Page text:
The San Francisco Bay Area is largely shut down due to the coronavirus, with nonessential businesses closed and residents advised to stay home whenever possible.
But those who miss the region’s bustling streets and thriving tech scene now have a virtual way to stroll down Market Street or gaze at the Salesforce Tower: a shared creative environment called Stay at Home Valley, created in the collaborative online design tool Figma.
It’s the brainchild of investor Brianne Kimmel, founder and managing partner at the venture firm Work Life Ventures. She, along with designer Fiona Carty, built out the initial layout of the map with a few key landmarks and invited businesses and residents to add their own important locations to the map. With offices closed, tech meetups canceled or moved to videoconferencing, and the press dominated by virus-related news, Kimmel envisioned a virtual environment where people in the tech community could build versions of their real-world haunts.
“The vision for Stay at Home Valley in particular was essentially to add a few points—create a few offices—and then hand it over to the design Twitter community to actually build on top of it,” says Kimmel, who recalls her own programming experience beginning with computer-aided design software. “I really wanted to create a space for more serendipitous interaction.”
We missed the serendipitous moments that happen in Silicon Valley, so we built a new universe in Figma. Add your office, share news and make new friends ????https://t.co/SptaHCu7Tj pic.twitter.com/RR8YMJPTNO
— brianne kimmel (@briannekimmel) April 8, 2020
The cartoon aesthetic is similar to the animated opening sequence for HBO’s Silicon Valley—Kimmel says she brought it to the attention of some of the show’s writers and creator Mike Judge—and many of the landmarks visible are decidedly tech-centric. Firms like Uber and Lyft, Cisco, and Symantec dot an interactive map of San Francisco’s streets, and rental scooters are sprinkled across a few intersections, which visitors can view by panning and zooming through an interactive map. It’s accessible to anyone who opens the link to the shared file in Figma, a cloud-based tool that allows for collective image editing the way Google Docs allows for collaborative typing.
While actual travel is done by panning and zooming with a mouse or touchscreen, the map is decorated with transportation options including autonomous vehicles positioned by a designer from Cruise, the General Motors-owned self-driving-car unit, along with a Caltrain commuter train and the city’s iconic trolley cars. A note near the headquarters of Square and Twitter points to a (probably) fictional “secret tunnel for Jack Dorsey travel between meetings,” referring to the cofounder who serves as CEO of both companies. Other additions were more aspirational, such as an imagined location of the trendy streetwear outlet Supreme. Detail-oriented visitors can also spot quirky Easter eggs such as a pod of dolphins seeming to dine on fast food and offshore wind turbines mounted on giant rubber duckies.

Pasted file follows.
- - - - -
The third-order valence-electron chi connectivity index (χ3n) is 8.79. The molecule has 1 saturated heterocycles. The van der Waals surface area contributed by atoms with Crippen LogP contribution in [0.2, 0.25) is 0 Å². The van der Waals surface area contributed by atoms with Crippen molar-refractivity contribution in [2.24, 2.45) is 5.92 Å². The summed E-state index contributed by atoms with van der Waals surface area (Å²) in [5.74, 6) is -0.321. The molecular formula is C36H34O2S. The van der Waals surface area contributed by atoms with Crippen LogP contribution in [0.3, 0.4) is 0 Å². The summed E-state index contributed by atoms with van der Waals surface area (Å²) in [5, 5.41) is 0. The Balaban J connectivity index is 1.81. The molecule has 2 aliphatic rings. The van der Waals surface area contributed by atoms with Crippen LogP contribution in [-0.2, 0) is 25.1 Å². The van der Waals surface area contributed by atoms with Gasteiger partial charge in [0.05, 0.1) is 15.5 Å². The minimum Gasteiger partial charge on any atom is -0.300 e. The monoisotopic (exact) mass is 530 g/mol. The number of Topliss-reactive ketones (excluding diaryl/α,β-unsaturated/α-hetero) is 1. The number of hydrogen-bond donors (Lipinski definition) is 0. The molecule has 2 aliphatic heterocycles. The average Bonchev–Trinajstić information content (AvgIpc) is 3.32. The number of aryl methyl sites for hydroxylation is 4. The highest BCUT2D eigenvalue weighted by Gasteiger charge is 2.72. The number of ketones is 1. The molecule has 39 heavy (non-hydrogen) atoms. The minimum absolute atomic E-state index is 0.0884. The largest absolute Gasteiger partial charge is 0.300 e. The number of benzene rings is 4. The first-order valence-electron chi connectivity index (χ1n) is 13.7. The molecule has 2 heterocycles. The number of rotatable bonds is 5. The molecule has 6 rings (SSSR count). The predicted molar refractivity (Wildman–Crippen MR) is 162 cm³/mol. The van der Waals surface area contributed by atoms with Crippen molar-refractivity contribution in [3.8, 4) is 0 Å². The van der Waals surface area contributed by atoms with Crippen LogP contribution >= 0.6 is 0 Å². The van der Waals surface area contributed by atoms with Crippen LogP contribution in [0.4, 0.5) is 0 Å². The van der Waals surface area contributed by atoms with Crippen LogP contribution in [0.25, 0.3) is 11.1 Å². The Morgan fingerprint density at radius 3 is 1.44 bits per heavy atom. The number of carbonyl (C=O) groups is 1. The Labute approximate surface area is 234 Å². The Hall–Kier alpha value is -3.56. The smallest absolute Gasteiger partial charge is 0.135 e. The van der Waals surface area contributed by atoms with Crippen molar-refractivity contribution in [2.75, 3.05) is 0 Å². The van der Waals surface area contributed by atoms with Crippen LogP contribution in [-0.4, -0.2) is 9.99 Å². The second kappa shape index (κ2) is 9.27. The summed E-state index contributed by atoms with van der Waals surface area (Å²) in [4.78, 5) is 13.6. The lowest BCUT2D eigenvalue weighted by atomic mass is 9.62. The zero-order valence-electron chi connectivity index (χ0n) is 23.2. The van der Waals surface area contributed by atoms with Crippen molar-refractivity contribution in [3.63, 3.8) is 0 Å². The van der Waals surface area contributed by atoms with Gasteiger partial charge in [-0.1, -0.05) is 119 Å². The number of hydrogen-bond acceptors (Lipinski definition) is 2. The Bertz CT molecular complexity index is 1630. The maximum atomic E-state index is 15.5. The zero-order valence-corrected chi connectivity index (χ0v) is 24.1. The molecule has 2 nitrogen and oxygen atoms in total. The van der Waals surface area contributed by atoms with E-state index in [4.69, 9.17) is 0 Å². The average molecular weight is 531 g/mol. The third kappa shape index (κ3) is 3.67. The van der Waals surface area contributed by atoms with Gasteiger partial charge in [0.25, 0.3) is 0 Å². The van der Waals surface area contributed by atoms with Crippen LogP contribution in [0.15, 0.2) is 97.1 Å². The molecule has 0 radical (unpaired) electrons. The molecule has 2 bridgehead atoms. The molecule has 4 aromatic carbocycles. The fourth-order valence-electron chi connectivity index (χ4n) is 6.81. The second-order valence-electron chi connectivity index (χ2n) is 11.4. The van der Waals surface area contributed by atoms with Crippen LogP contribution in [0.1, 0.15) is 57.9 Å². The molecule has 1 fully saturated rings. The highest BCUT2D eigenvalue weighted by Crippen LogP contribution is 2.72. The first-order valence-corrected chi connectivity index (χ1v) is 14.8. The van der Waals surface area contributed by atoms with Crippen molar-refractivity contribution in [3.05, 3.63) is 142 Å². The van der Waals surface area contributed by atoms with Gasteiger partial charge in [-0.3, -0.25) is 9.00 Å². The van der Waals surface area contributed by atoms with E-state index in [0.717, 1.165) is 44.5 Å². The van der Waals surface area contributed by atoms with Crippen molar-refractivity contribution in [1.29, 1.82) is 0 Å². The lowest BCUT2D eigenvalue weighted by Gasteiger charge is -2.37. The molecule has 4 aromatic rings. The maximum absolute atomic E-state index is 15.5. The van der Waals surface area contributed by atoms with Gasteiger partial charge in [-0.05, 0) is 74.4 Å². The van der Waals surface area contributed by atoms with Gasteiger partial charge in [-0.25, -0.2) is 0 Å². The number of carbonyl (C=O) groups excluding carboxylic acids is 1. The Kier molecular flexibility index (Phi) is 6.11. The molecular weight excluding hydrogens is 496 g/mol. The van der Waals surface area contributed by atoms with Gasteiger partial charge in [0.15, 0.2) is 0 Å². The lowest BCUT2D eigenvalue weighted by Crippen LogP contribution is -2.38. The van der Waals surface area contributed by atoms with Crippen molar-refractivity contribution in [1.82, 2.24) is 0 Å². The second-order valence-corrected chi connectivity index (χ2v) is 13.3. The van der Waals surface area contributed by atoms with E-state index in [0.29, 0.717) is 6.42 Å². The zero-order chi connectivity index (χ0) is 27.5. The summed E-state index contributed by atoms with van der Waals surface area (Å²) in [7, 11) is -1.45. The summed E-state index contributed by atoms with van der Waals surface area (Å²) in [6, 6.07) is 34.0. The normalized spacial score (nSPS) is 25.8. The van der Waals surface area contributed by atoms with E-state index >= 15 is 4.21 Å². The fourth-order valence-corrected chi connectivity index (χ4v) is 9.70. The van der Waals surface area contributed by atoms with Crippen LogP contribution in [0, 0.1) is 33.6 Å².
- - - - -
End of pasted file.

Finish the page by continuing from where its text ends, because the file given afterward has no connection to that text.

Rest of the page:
Dining and recreation opportunities are also present, perhaps also reflecting the priorities of the city’s tech workers.
“We reopened all of the Boba Guys throughout the city,” says Kimmel, referring to a chain of bubble tea shops popular for tech worker breaks. “You’ll notice that climbing gyms are open for business.”
Figma is ultimately a design tool, not a gaming environment, so options for actual interactivity are somewhat limited. There are text boxes scattered across the virtual world greeting people and offering instructions. One advises visitors not to accidentally relocate the map within the Figma layout. Another suggests activating a chat feature, allowing for more immediate conversations.
Many companies have also used the map to highlight achievements and new projects: After Stripe announced a new $600 million funding round last week, the map grew a depiction of board member Diane Greene sailing in a moat surrounded by unicorns, the traditional symbol of startups valued at at least $1 billion. And Spotify CEO Daniel Ek is depicted DJing outside the company’s offices in support of the Spotify COVID-19 Music Relief charitable initiative.
The virtual world has even attracted some individuals to celebrate their own personal milestones.
“Close to the Stripe office and across from Dropbox, a couple had added themselves, a kissy-face emoji, and an engagement ring,” says Kimmel. “Oftentimes [with] people that went on a first date, or a team that went on an offsite, people are reopening buildings that are important to them.”
Some outside the Bay Area also quickly added their own communities and important locations to additional maps within the Figma environment, showing other cities around the world with a bustling tech scene.
“Within 24 hours, the world expanded to Los Angeles, Seattle, internationally to Lisbon and London,” Kimmel says.
She has been taking regular snapshots of how the map has been evolving and plans to leave it open for modifications for perhaps a couple more weeks.
There’s no doubt that the map captures a certain spirit of Silicon Valley, whose denizens, now trapped indoors, have built a virtual world replete with fast food, quirky PR stunts, and inside jokes about Jack Dorsey. It’s not the fully immersive virtual setting long envisioned by tech prognosticators including science fiction writers like William Gibson, Neal Stephenson, and Ready Player One author Ernest Cline. But it may bring such thinkers confirmation that tech workers and early digital adopters—as well as their employers who are seeking to stand out in a crowded real world news landscape—might be ready to jump into such a setting if and when technology allows.